History actually teaches a rather different lesson, however. The extent to which the nation responds to these things cycles. The behavior of police wrt the various "Occupy" movements is consistent with police tactics against protesters over the last 10+ years. A video search of "FTAA Protests" will yield fairly substantial video evidence of the use of tear gas, concussion grenades, and bean bag blasters, plastic and rubber bullet firings, and other tactics being used against protesters in protests against the Free Trade of the Americas Agreement negotiations starting in 2003.
What is actually interesting is that it has triggered significant popular response this time, where previous efforts have not. I hypothesize the following differences. Historically, they are similar to why the protests of the early 1960s had such huge impact.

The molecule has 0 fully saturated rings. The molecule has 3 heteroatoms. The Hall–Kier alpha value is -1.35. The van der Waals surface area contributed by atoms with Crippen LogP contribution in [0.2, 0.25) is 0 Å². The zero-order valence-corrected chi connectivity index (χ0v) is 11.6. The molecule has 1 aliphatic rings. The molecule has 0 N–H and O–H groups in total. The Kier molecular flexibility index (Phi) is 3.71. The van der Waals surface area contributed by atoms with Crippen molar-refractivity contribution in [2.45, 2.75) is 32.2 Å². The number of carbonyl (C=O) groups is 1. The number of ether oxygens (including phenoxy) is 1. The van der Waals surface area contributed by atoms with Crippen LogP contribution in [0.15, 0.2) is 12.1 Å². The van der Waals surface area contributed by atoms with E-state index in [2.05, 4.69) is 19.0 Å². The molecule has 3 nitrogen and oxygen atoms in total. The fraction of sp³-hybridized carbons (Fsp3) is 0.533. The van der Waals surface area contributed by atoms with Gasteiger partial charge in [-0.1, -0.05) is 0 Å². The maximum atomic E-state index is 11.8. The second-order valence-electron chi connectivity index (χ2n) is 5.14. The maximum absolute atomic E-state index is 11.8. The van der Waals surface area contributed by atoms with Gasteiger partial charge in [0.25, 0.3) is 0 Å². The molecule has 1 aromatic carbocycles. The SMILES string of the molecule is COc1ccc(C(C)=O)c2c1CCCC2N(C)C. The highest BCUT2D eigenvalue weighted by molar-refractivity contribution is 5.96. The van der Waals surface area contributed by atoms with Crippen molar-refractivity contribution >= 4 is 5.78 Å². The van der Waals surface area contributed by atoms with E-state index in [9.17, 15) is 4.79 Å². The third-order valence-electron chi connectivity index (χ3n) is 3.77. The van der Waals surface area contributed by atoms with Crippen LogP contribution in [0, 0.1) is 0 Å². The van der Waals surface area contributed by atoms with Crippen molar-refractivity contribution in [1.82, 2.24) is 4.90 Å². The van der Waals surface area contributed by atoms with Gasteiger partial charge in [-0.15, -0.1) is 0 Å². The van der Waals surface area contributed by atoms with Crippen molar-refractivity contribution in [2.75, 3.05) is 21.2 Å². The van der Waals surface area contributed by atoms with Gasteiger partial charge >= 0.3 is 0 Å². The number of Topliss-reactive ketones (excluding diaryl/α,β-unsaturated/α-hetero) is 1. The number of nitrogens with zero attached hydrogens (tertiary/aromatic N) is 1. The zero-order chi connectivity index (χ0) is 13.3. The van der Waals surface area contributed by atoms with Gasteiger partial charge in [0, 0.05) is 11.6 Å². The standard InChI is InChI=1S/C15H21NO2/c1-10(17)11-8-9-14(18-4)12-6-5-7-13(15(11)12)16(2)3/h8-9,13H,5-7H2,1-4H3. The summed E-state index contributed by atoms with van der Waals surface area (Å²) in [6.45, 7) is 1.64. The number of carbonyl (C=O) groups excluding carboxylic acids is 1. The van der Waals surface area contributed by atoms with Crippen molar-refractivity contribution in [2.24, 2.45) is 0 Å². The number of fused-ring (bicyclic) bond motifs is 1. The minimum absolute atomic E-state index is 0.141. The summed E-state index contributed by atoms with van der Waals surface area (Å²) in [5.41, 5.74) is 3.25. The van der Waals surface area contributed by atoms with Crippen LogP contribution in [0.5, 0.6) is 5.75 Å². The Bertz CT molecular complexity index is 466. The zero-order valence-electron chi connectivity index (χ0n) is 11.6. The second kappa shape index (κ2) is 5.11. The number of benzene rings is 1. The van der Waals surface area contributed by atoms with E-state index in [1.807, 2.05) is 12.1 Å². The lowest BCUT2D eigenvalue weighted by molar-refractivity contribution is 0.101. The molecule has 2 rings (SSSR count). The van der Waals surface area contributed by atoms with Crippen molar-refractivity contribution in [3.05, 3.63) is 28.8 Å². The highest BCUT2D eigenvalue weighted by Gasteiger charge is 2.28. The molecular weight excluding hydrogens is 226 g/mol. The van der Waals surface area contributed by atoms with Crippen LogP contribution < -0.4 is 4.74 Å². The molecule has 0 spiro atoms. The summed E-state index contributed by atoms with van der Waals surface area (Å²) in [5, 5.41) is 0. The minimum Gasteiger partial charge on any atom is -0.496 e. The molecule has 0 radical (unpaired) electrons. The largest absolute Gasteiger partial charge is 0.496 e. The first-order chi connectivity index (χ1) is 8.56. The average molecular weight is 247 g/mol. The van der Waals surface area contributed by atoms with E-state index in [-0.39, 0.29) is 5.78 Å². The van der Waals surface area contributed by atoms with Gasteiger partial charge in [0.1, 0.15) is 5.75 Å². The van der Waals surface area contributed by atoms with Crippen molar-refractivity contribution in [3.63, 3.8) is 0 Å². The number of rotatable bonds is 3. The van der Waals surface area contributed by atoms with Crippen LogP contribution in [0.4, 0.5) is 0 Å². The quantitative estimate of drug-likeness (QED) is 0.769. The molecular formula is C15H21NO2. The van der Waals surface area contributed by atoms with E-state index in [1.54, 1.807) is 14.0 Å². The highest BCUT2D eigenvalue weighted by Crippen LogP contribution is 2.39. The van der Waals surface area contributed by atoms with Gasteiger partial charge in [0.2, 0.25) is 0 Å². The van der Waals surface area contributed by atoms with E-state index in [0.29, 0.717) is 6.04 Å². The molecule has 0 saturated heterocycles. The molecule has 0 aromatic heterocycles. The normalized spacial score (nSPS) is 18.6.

1. Social media has become ubiquitous, but is still fairly new. As a result, people are potentially deeply affected by the ability to view raw footage without editing and intermediaries. While various social media have been available for some time, we have hit a tipping point.
2. The public is generally sympathetic to OWS.
3. The issues are central to people's lives and easy to understand, as opposed to FTAA and other policy issues.
4. The subjects of assaults have generally been fairly sympathetic. A veteran, an 84 year old protesters, a line of students.
It remains to be seen what, if anything, occurs long run. But things seem promising so far.